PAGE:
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Four years ago Air France flight 447 fell out of the sky and crashed into the Altantic Ocean killing everyone on board. When the black box was located, two years after the event, it was determined from the data recorded, that the trigger for the event was the pitot tubes, which measure flight speed and altitude, freezing up in severe weather. This stopped the flow of flight speed data, which caused the autopilot to trip out, returning control of the plane to the pilots.

Who is to blame for what happened next remains a contentious issue, but the combination of confusion in the cockpit about what was happening, confusing and contradictory alarms and a lack of any visual information due to it being night and stormy conditions appears to have led to the plane being put into a stall from which it was never recovered.

British Airways A321

British Airways A321

Prior to the crash it had already been recommended that models of Thales pitots were upgraded to a different model or replaced with a model made by Goodrich Sensors and Integrated Systems which are regarded as being more resilient to adverse conditions.

A report issued by the AAIB in September revealed that two British Airways aircraft made emergency landings last year after their systems suffered similar weather induced malfunctions in the same way as flight 447 four years ago.

This time, the training of pilots to deal with just this sort of malfunction appears to have made the difference.

So what are pitot tubes and what is the problem?

Pitot tubes measure the flow of a fluid, in this case air, and based on the data returned, a calculation can be made of an airplane’s height and speed. The probes are fitted with heaters to stop them icing up. But during severe weather conditions the heating to the tubes can be overwhelmed and the tubes freeze up. When the data the aircraft is receiving degrades, the autopilot, rather than try to fly the plane with poor data, trips out and returns the control of the aircraft to the pilots. This happens abruptly and in difficult conditions.

When control is returned to the pilots under such conditions, it can be returned with some of the usual safety controls in place, or even none. The usual safety controls keep the plane in a protective envelope, preventing, for example, the plane being put into a stall. So when the auto pilot cuts out, some, or all, of this protection is lost. Two of the landings were made entirely manually with none of the safety systems operational.

The AAIB report reveals three separate incidents affecting two aircraft.

In the first incident on April 20 2012, a BA Airbus 321 with 183 passengers from Stockholm to Heathrow flew into storm clouds as it approached London. The tubes froze forcing the autopilot to switch off and sending erratic and contradictory data to the pilots. The flight diverted to Stansted, where it touched down safely without the instruments telling the pilot his air speed.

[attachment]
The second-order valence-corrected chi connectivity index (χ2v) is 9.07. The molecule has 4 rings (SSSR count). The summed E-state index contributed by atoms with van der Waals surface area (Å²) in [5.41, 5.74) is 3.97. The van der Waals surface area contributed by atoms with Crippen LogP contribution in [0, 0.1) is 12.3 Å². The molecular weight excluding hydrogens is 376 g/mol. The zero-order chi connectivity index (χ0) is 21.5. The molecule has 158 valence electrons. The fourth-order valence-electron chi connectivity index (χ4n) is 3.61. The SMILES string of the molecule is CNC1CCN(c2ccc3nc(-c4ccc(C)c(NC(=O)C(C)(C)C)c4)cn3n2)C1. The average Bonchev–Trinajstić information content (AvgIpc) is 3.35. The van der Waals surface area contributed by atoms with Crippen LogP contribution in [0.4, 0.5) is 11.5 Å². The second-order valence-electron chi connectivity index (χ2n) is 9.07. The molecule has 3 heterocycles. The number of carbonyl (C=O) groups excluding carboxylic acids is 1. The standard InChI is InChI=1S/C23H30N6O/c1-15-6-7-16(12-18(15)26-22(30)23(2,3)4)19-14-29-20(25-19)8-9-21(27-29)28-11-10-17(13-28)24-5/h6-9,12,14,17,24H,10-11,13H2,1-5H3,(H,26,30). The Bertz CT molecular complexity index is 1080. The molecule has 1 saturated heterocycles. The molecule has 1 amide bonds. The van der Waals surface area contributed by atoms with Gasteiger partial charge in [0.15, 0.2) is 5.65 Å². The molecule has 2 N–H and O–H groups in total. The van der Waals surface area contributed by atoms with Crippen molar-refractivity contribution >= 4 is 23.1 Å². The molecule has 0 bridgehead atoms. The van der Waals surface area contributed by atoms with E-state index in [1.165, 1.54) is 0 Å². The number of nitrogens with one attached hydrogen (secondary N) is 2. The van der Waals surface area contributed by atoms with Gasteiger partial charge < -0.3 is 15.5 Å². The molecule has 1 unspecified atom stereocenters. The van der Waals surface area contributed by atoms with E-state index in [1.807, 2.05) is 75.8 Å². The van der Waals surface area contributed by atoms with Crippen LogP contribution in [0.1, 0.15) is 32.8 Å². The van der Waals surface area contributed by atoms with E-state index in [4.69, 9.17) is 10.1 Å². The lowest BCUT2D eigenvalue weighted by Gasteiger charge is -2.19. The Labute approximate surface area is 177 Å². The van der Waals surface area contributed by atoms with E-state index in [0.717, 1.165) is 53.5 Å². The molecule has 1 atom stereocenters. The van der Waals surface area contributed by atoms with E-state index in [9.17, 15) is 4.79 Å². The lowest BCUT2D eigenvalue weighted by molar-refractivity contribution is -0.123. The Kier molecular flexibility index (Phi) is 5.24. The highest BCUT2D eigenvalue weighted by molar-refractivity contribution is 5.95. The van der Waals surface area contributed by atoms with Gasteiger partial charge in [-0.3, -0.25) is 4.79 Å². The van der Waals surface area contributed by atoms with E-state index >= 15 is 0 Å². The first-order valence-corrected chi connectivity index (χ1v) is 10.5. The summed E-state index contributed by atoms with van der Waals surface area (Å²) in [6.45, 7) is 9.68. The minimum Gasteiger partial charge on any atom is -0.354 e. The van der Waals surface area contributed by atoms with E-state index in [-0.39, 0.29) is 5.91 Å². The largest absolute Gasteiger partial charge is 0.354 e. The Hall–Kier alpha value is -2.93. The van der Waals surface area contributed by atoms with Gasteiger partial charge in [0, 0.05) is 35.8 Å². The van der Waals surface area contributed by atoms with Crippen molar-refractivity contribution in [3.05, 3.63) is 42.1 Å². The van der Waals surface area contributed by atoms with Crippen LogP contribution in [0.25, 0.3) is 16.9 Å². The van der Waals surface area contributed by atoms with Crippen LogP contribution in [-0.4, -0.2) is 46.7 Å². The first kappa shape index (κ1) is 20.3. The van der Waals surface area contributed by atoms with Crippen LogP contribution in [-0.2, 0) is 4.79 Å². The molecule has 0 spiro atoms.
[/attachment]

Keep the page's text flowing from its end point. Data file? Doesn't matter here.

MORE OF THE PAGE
A second incident, affecting the same aircraft, happened on June 16. The plane was flying from Edinburgh to Heathrow with 183 passengers and crew, when its autopilot switched off while it was climbing through clouds. Once again an emergency landing was made at Stansted under manual control.

Despite the same aircraft being affected twice AAIB investigators blame the weather rather than the plane.

And on August 20 a British Airways Airbus encountered a -23C air pocket at 26,800ft, causing the instruments to give conflicting and incorrect information. On this occasion they were reset and the aircraft continued on its journey.

So why, given that there are known problems with the pitots haven’t they all been replaced?

Some people point to the regulation. The pitot tubes performance exceeds that which is required by the regulators, a point which Airbus has made repeatedly. Also, there is a low incidence of the tubes malfunctioning. But when they do malfunction, the results are potentially very dangerous.

Looking like something from the 1970′s and with some pretty funky music to boot, two women dressed in what appear to be genuine British Airways uniforms have a romp in a bath. Actually romp is probably putting it somewhat strongly, as mostly one girl washes the others’ hair, and strangely this is done in the bathtub while for the most part both are fully dressed.

The video has become a YouTube hit and has been viewed nearly 900,000 times.

It has been reported that the airline has launched an investigation to determine whether the girls are really employees of the airline.

Mr. Davies, the head of the Airport Commission is considering 58 proposals,from runway extensions to developing green-field sites and aims to release an interim report in December. The target is for a final report in 2015, Davies said in his first current statements since his appointment.